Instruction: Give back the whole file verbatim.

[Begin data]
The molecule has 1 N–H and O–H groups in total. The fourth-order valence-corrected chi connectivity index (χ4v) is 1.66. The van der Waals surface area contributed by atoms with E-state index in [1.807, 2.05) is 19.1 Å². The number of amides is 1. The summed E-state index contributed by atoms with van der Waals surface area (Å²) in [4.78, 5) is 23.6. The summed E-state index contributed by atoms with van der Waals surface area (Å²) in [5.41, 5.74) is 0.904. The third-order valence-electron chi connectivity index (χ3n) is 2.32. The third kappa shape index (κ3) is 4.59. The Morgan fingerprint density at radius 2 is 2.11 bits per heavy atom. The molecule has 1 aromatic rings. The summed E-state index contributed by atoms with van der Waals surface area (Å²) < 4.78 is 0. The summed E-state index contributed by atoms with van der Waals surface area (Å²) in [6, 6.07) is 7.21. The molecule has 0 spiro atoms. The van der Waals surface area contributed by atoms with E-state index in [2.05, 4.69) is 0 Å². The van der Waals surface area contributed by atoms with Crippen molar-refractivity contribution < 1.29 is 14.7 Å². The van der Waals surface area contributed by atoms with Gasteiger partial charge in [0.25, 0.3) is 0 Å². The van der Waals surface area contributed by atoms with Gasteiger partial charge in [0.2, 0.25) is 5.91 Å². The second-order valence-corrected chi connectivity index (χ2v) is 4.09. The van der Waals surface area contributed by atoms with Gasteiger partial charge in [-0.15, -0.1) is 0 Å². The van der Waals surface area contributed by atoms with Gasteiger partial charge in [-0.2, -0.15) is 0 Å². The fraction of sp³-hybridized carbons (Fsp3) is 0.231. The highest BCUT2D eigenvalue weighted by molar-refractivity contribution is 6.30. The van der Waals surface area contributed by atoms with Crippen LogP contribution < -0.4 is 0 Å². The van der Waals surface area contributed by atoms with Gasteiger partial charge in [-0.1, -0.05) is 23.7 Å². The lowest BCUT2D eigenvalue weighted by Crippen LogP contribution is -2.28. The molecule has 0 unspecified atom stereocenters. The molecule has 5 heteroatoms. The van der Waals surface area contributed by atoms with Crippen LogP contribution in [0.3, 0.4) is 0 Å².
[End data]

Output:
The molecule has 1 N–H and O–H groups in total. The fourth-order valence-corrected chi connectivity index (χ4v) is 1.66. The van der Waals surface area contributed by atoms with E-state index in [1.807, 2.05) is 19.1 Å². The number of amides is 1. The summed E-state index contributed by atoms with van der Waals surface area (Å²) in [4.78, 5) is 23.6. The summed E-state index contributed by atoms with van der Waals surface area (Å²) in [5.41, 5.74) is 0.904. The third-order valence-electron chi connectivity index (χ3n) is 2.32. The third kappa shape index (κ3) is 4.59. The Morgan fingerprint density at radius 2 is 2.11 bits per heavy atom. The molecule has 1 aromatic rings. The summed E-state index contributed by atoms with van der Waals surface area (Å²) < 4.78 is 0. The summed E-state index contributed by atoms with van der Waals surface area (Å²) in [6, 6.07) is 7.21. The molecule has 0 spiro atoms. The van der Waals surface area contributed by atoms with E-state index in [2.05, 4.69) is 0 Å². The van der Waals surface area contributed by atoms with Crippen molar-refractivity contribution < 1.29 is 14.7 Å². The van der Waals surface area contributed by atoms with Gasteiger partial charge in [0.25, 0.3) is 0 Å². The van der Waals surface area contributed by atoms with Gasteiger partial charge in [0.2, 0.25) is 5.91 Å². The second-order valence-corrected chi connectivity index (χ2v) is 4.09. The van der Waals surface area contributed by atoms with Gasteiger partial charge in [-0.15, -0.1) is 0 Å². The van der Waals surface area contributed by atoms with Gasteiger partial charge in [-0.2, -0.15) is 0 Å². The fraction of sp³-hybridized carbons (Fsp3) is 0.231. The highest BCUT2D eigenvalue weighted by molar-refractivity contribution is 6.30. The van der Waals surface area contributed by atoms with Crippen LogP contribution < -0.4 is 0 Å². The van der Waals surface area contributed by atoms with Gasteiger partial charge in [-0.1, -0.05) is 23.7 Å². The lowest BCUT2D eigenvalue weighted by Crippen LogP contribution is -2.28. The molecule has 0 unspecified atom stereocenters. The molecule has 5 heteroatoms. The van der Waals surface area contributed by atoms with Crippen LogP contribution in [0.3, 0.4) is 0 Å².